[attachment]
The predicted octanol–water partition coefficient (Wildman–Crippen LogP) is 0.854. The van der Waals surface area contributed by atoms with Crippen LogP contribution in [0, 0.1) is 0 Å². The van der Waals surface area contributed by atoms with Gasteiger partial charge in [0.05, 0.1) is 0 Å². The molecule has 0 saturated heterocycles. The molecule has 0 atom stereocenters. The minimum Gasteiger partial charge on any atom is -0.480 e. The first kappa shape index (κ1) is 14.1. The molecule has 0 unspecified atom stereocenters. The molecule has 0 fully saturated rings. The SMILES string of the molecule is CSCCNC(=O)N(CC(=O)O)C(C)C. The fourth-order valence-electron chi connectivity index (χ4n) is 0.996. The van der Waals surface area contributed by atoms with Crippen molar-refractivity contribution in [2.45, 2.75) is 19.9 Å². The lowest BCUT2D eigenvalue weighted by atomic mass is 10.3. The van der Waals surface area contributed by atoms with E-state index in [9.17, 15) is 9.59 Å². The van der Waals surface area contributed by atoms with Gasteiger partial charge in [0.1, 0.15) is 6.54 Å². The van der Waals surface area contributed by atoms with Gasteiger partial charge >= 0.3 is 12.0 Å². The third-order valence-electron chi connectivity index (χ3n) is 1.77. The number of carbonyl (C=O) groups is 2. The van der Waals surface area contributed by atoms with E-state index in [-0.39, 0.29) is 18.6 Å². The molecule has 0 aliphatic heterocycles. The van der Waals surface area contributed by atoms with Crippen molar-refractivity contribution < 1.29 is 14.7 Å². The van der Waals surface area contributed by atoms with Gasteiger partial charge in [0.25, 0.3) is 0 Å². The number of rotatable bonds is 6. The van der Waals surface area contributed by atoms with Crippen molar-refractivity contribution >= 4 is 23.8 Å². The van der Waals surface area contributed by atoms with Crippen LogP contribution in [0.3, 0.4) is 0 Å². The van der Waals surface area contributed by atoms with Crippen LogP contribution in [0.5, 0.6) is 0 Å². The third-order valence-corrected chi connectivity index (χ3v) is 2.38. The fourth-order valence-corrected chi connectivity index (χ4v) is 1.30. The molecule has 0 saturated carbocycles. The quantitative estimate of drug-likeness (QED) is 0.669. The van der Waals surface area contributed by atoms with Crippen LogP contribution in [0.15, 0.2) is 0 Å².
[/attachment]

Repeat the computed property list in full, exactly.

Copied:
The predicted octanol–water partition coefficient (Wildman–Crippen LogP) is 0.854. The van der Waals surface area contributed by atoms with Crippen LogP contribution in [0, 0.1) is 0 Å². The van der Waals surface area contributed by atoms with Gasteiger partial charge in [0.05, 0.1) is 0 Å². The molecule has 0 saturated heterocycles. The molecule has 0 atom stereocenters. The minimum Gasteiger partial charge on any atom is -0.480 e. The first kappa shape index (κ1) is 14.1. The molecule has 0 unspecified atom stereocenters. The molecule has 0 fully saturated rings. The SMILES string of the molecule is CSCCNC(=O)N(CC(=O)O)C(C)C. The fourth-order valence-electron chi connectivity index (χ4n) is 0.996. The van der Waals surface area contributed by atoms with Crippen molar-refractivity contribution in [2.45, 2.75) is 19.9 Å². The lowest BCUT2D eigenvalue weighted by atomic mass is 10.3. The van der Waals surface area contributed by atoms with E-state index in [9.17, 15) is 9.59 Å². The van der Waals surface area contributed by atoms with Gasteiger partial charge in [0.1, 0.15) is 6.54 Å². The van der Waals surface area contributed by atoms with Gasteiger partial charge >= 0.3 is 12.0 Å². The third-order valence-electron chi connectivity index (χ3n) is 1.77. The number of carbonyl (C=O) groups is 2. The van der Waals surface area contributed by atoms with E-state index in [-0.39, 0.29) is 18.6 Å². The molecule has 0 aliphatic heterocycles. The van der Waals surface area contributed by atoms with Crippen molar-refractivity contribution < 1.29 is 14.7 Å². The van der Waals surface area contributed by atoms with Gasteiger partial charge in [0.25, 0.3) is 0 Å². The number of rotatable bonds is 6. The van der Waals surface area contributed by atoms with Crippen molar-refractivity contribution >= 4 is 23.8 Å². The van der Waals surface area contributed by atoms with Crippen LogP contribution in [0.3, 0.4) is 0 Å². The van der Waals surface area contributed by atoms with Crippen LogP contribution in [0.5, 0.6) is 0 Å². The third-order valence-corrected chi connectivity index (χ3v) is 2.38. The fourth-order valence-corrected chi connectivity index (χ4v) is 1.30. The molecule has 0 saturated carbocycles. The quantitative estimate of drug-likeness (QED) is 0.669. The van der Waals surface area contributed by atoms with Crippen LogP contribution in [0.15, 0.2) is 0 Å².